A woman I worked with who had celiac disease took some of my classes and started cooking from my book, The Garden of Eating. She said, "When I found out I had celiac, I was lost. The medical field had no knowledge of foods that were even allowed. With Rachel's help, I now enjoy eating again. Rachel taught me about foods I’d never heard of and how to use them. My entire family enjoys her recipes, even the kids! Now I don't have to cook two different meals. What a relief!" That was a huge success for her because it gave her more time, support, and encouragement to stick with a gluten free, produce and protein rich diet.
Another woman who had struggled for years with her weight and dieting attended some of my group cooking classes, a couple of private classes, and I coached her in her kitchen, teaching her how to turn her fridge into a healthy salad bar and deli. After a couple of months she said, "I am loving cooking for the first time in my life! Rachel made it fun for me, and healthy. I love cooking for more than one meal–the leftovers are even more tasty. Now, we have healthy, delicious food in the refrigerator at all times, so I'm not tempted to eat junk. I'm conscious of colors and textures on the plate, and my husband is helping me in the kitchen because he knows the end result is worthwhile. Rachel introduced us to flavors we never knew existed. We hardly go to restaurants anymore because the food we're making is so good!"
I worked with another woman by phone who had tried different diets, had several food intolerances, and fared poorly with low-fat diets. Using my cookbook, my recipes, and coaching tips, she dropped from a size 12 to a size 6 in 4 months, eating nourishing produce and protein-rich whole foods meals 3 times a day, along with a healthy intentional snack. She reported felling better almost overnight while enjoying a wider variety of delicious food. You can imagine how thrilling this was for her!
I certainly can. The paleo universe now seems awash in such stories of rapid health improvements and I think it's only going to grow. One of the observations I've often heard from people embarking on a paleo eating path is "wow, I like vegetables, now." On the other hand, many have also complained that they don't like beef, or pork, or fish or whatever. Can you think of a rather neutral but tasty recipe — either in your book, on your website, or both — that people might try with a view to changing their perception about a food category they currently don't like?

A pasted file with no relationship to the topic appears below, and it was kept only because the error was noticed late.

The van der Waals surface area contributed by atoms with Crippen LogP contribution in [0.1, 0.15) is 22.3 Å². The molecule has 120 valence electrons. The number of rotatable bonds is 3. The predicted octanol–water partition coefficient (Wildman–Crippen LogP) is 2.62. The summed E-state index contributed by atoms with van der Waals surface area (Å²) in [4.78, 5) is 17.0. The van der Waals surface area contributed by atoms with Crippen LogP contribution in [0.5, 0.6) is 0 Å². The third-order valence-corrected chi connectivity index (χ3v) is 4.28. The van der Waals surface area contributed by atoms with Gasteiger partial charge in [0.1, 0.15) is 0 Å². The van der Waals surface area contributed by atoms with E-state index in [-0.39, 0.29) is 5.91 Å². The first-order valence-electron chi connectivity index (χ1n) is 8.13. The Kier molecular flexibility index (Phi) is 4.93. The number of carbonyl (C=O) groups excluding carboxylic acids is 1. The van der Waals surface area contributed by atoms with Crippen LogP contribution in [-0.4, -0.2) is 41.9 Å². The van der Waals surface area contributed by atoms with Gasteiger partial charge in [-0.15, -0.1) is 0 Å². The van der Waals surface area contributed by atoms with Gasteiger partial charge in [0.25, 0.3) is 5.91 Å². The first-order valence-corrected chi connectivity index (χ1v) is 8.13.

Beef: Herbed Meatballs (PDF) p. 288 of The Garden of Eating. This recipe also works well with ground lamb. It has pleased kids (to the surprise of their parents) and adults. You could serve it with or without the barbecue sauce.
Pork: Use a pork butt roast or pork spare ribs, cut into 1-inch chunks in Caveman Chili — page 300 of GOE; add sea salt to taste after cooking.
Poultry: Honey Mustard Chicken (PDF)
Fish: Broiled White Meat Fish Fillets wtih Garlic & Pepper (page 247 of GOE) or Sauteed Fish Fillets (page 249 of GOE). Knowing what I know now I would suggest doubling the amount of oil used.
Vegetables: From The Garden of Eating, I suggest Crudite Platter of Season Vegetables (PDF), p. 335 with Spicy Peanut Sauce (PDF), page 416 or Macadamia Dill Dip (which also works with cashew or cashew-macadamia nut butter, since pure macadamia nut butter is now difficult to find), p. 413. The veggies also pair well with guacamole.
Hands down this vegetable recipe and the two dips have been the favorite recipe of my cooking students, coaching clients, and former personal cheffing customers. The technique and flavor and texture are very different from steaming; the leftovers look and taste great the next day. It's been a hit with children and picky eaters alike! People can download the vegetable and peanut sauce recipes and others from The Garden of Eating website.
I want to extend a very sincere thanks to Chef Rachel for taking the time and being so generous with her advice, as well as access to some of her published recipes.